FIG. 11 shows a bar chart 1100 corresponding to a signature classification called weak explode for which the explode value is less than the other values by 10.

FIG. 12 shows a bar chart 1200 corresponding to a signature classification called weak load for which the load value is less than the other values by 10.

FIG. 13 shows a matrix 1300 indicative of the type of guidance that might be associated with the signatures in the classification, in accordance with one embodiment. As will be seen the matrix 1300 associates particular signatures with genetic/ethnic background, sport, position is sport, injury risk, and exercise needs.

In one embodiment, by determining signatures for athletes that are good at certain sports or certain positions within sports it is possible to determine certain archetypical signatures associated with performance excellence. Column E in the matrix 1300 indicates the archetypical signatures for certain sports, and sport positions.

In one embodiment, the guidance may comprise at least one exercise protocol for at least one of transforming an athlete’s signature to a desired signature and preventing injury to the athlete. The exercise protocol may comprise an exercise definition, a number of repetitions associated with the exercise, a number of sets associated with the exercise, and a schedule for performing the exercise.

The output sub-system 106 facilitates output of athletic signatures via printout, display, etc.

FIG. 14 shows an example of hardware 1400 that may be used to implement portions of the system 1400, in accordance with one embodiment. The hardware 1400 may include at least one processor 1402 coupled to a memory 1404. The processor 1402 may represent one or more processors (e.g., microprocessors), and the memory 1404 may represent random access memory (RAM) devices comprising a main storage of the hardware, as well as any supplemental levels of memory e.g., cache memories, non-volatile or back-up memories (e.g. programmable or flash memories), read-only memories, etc. In addition, the memory 1404 may be considered to include memory storage physically located elsewhere in the hardware, e.g. any cache memory in the processor 1402, as well as any storage capacity used as a virtual memory, e.g., as stored on a mass storage device.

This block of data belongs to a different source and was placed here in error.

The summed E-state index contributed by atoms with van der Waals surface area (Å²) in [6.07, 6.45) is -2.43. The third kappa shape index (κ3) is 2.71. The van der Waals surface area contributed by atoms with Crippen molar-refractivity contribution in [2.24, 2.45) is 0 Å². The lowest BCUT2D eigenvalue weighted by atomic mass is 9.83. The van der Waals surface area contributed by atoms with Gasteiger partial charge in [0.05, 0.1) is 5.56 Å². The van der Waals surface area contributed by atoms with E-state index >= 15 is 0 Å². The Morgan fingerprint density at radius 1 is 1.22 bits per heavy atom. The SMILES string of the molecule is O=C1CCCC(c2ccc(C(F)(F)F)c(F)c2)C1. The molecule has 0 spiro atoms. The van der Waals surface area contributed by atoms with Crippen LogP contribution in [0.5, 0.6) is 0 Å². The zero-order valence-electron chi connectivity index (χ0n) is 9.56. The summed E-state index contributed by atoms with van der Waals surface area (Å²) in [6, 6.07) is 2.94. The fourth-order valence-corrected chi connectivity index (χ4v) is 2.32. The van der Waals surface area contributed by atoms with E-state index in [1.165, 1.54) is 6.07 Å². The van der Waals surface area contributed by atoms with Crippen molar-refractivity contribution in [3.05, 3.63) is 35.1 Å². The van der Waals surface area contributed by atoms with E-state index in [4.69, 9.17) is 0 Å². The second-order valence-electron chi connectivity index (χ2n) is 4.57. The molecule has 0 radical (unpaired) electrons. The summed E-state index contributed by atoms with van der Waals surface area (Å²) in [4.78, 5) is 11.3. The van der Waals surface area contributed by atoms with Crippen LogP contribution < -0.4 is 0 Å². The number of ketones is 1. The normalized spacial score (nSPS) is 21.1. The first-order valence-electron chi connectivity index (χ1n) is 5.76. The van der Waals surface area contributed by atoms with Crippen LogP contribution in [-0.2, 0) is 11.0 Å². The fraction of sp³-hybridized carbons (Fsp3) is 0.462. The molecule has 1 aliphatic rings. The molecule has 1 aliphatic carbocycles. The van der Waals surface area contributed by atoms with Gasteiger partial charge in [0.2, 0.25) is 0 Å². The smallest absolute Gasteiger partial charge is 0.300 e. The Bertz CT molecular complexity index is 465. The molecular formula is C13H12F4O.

The hardware also typically receives a number of inputs and outputs for communicating information externally. For interface with a user or operator, the hardware may include one or more user input/output devices 1406 (e.g., force-plate, keyboard, mouse, etc.) and a display 1408. For additional storage, the hardware 1400 may also include one or more mass storage devices 1410, e.g., a Universal Serial Bus (USB) or other removable disk drive, a hard disk drive, a Direct Access Storage Device (DASD), an optical drive (e.g. a Compact Disk (CD) drive, a Digital Versatile Disk (DVD) drive, etc.) and/or a USB drive, among others. Furthermore, the hardware may include an interface with one or more networks 1412 (e.g., a local area network (LAN), a wide area network (WAN), a wireless network, and/or the Internet among others) to permit the communication of information with other computers coupled to the networks. It should be appreciated that the hardware typically includes suitable analog and/or digital interfaces between the processor 1412 and each of the components, as is well known in the art. The hardware 1400 operates under the control of an operating system 1414, and executes application software 1416 which includes various computer software applications, components, programs, objects, modules, etc. to perform the techniques described above.

In general, the routines executed to implement the embodiments of the invention, may be implemented as part of an operating system or a specific application, component, program, object, module or sequence of instructions referred to as “computer programs.” The computer programs typically comprise one or more instructions set at various times in various memory and storage devices in a computer, and that, when read and executed by one or more processors in a computer, cause the computer to perform operations necessary to execute elements involving the various aspects of the invention. Moreover, while the invention has been described in the context of fully functioning computers and computer systems, those skilled in the art will appreciate that the various embodiments of the invention are capable of being distributed as a program product in a variety of forms, and that the invention applies equally regardless of the particular type of machine or computer-readable media used to actually effect the distribution. Examples of computer-readable media include but are not limited to recordable type media such as volatile and non-volatile memory devices, USB and other removable media, hard disk drives, optical disks (e.g., Compact Disk Read-Only Memory (CD ROMS), Digital Versatile Disks, (DVDs), etc.), flash drives among others.

Although the present invention has been described with reference to specific exemplary embodiments, it will be evident that the various modification and changes can be made to these embodiments without departing from the broader spirit of the invention. Accordingly, the specification and drawings are to be regarded in an illustrative sense rather than in a restrictive sense.

More Research

Leave a Reply

Your email address will not be published. Required fields are marked *